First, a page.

On warm nights in this seaside resort, the elderly British foreigner would sing in his backyard — sometimes for friends, sometimes for himself, but always very loudly.
Once, Paul Francis Gadd, known widely by his stage name Gary Glitter, sang to millions as he pranced and strutted in his metallic jumpsuits as one of the shining stars during Britain’s glam rock era in the 1970s. His pulsing “Rock and Roll (Parts 1 & 2),” with its booming single-word chorus of “Hey,” became a sports-crowd anthem that is played endlessly in stadiums and arenas.
But Glitter, 61, has fallen a long way since his days as a larger than life pop icon, dogged by rumors of his predilection for very young girls since his conviction in London in 1999 for possessing child pornography.
And now he is sitting in a Vietnamese prison as local authorities pursue allegations he had sex with underaged girls, including a 12-year-old.
Glitter was stopped by immigration police at the airport November 19 as he tried to board a flight for Bangkok. Police had begun a manhunt for him a week earlier after he fled his ocean-view villa in the coastal resort city of Vung Tau
On Thursday, police officials said they had gathered enough evidence of a possible crime to keep him under detention for another four months while they proceed with a criminal investigation.
It is a big drop from his long-ago perch atop the charts.
“He was absolutely huge. He was one of the figureheads of the glam rock movement in Britain in the 70s. He was incredibly popular with young audiences,” said Andrew Male, deputy editor of London-based Mojo music magazine.
With his bouffant black wigs, sequined lamé jumpsuits, and silver platform heels, Glitter dominated the early to mid-70s with hits like “Leader of the Gang” and “Do You Wanna Touch Me,” later covered by Joan Jett and the Blackhearts. At the height of his fame, he sold some 18 million albums.
Living off glory days
But Glitter’s musical career slowly faded as he became an unfashionable has-been by the 1990s. He lived off his past glory, and did occasional variety-show performances and quiz shows.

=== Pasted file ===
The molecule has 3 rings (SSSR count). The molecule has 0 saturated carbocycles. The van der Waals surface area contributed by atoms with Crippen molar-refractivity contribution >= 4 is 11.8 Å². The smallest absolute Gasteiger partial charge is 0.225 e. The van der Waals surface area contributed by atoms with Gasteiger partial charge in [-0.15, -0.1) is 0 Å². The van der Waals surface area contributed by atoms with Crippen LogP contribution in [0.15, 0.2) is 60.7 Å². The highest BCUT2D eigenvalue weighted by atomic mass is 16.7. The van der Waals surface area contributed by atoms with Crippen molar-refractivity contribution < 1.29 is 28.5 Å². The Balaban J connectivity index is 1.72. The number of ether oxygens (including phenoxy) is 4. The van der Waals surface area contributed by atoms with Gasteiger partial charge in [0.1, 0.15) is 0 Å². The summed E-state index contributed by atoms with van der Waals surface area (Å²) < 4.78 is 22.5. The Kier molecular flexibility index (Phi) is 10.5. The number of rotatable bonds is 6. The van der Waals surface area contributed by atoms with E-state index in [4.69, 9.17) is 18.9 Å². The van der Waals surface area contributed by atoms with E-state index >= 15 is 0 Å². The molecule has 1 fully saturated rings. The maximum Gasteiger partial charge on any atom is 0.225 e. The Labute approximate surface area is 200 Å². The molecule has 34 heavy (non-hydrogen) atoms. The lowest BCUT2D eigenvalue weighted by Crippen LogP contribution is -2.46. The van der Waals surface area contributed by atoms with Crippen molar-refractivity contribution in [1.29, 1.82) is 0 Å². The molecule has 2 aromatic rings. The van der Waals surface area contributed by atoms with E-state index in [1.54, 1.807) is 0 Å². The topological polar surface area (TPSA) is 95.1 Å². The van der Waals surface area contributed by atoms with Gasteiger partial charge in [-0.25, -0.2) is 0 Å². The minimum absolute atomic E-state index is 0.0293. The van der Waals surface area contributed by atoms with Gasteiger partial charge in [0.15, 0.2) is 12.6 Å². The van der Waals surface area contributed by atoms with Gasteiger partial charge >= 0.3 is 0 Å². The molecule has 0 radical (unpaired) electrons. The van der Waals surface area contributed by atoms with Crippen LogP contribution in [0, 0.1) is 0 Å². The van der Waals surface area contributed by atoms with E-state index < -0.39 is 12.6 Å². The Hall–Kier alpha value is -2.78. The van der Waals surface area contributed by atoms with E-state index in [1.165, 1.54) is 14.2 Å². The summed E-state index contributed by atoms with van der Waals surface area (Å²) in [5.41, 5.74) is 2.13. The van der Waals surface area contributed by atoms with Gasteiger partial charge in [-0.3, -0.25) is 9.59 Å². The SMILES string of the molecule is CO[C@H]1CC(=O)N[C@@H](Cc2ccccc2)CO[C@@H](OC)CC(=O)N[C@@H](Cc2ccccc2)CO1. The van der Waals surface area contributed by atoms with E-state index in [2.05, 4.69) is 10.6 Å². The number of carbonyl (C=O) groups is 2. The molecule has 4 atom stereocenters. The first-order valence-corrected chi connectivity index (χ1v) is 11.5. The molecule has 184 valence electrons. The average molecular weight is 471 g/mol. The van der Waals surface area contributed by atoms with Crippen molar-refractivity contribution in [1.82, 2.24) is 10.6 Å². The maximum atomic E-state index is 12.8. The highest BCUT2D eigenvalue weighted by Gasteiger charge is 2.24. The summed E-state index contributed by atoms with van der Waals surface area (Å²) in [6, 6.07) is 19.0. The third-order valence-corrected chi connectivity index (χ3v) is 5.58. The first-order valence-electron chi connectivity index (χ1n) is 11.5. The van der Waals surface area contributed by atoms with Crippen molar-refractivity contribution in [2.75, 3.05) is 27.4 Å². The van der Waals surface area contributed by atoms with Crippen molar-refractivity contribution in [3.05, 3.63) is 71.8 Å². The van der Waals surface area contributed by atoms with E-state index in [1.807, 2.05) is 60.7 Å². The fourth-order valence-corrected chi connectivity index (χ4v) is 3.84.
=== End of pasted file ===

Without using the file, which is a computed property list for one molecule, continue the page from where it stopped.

“He had become something of a tragic figure even before these stories hit the headlines,” said Male. Glitter’s problems with the law began, Male recounted, when the rocker took his computer in for repair. “The images found there ... that was the point when it was exposed and everyone was aware of it.”
Glitter was convicted in 1999 of possessing thousands of images of child pornography and served half of a four-month sentence before he left England.
In December 2002, he was expelled from Cambodia, hounded out by child advocates and then-Minister for Women’s Affairs Mu Sochua, who argued that his conviction in Britain was enough to bar him permanently.
“With these types of convictions and charges, we were deeply concerned that Cambodian children would be put at risk around this man,” said Naly Pilorge, director of LICADHO, a Cambodian organization that works on human rights and child trafficking issues. “Obviously, Vietnam has the same concerns.”
Glitter has shown up in Vietnam three times since Oct. 2003, according to police, most recently in April.
He rented a terra cotta tiled villa, with a swimming pool and an ocean view, in Vung Tau, a sleepy seaside resort popular with Vietnamese as a weekend getaway from Ho Chi Minh City.
Few foreigners reside here, so Glitter, bald and burly, was quickly noticed. Neighbors said he was often seen bringing up to five or six girls in their mid-teens to his home. Laughter and loud talking at the pool could be heard over the high walls surrounding his villa, they said.
Vietnam does not have the reputation of Cambodia as a haven for sex tourism, but recent surveys by the government and the U.N. Children’s Fund indicate that child prostitution, including child sex tourism, is on the rise, said Le Hong Loan, head of UNICEF Vietnam’s child protection section.
“I think the case of Gary Glitter is a historic case for Vietnam so it can be more vigilant about the situation of sex tourism,” Loan said. “Many people are unaware of the problem but because of (Glitter) and the media, more and more people are talking about it.”
For the ex-rocker who sought to stay anonymous in Southeast Asia, notoriety proved his undoing.
“I hate the name Gary Glitter,” he reportedly said after being caught at Tan Son Nhat airport by an immigration officer who had remembered articles about the former singer. “It is too famous. Because of it, I draw so much attention.”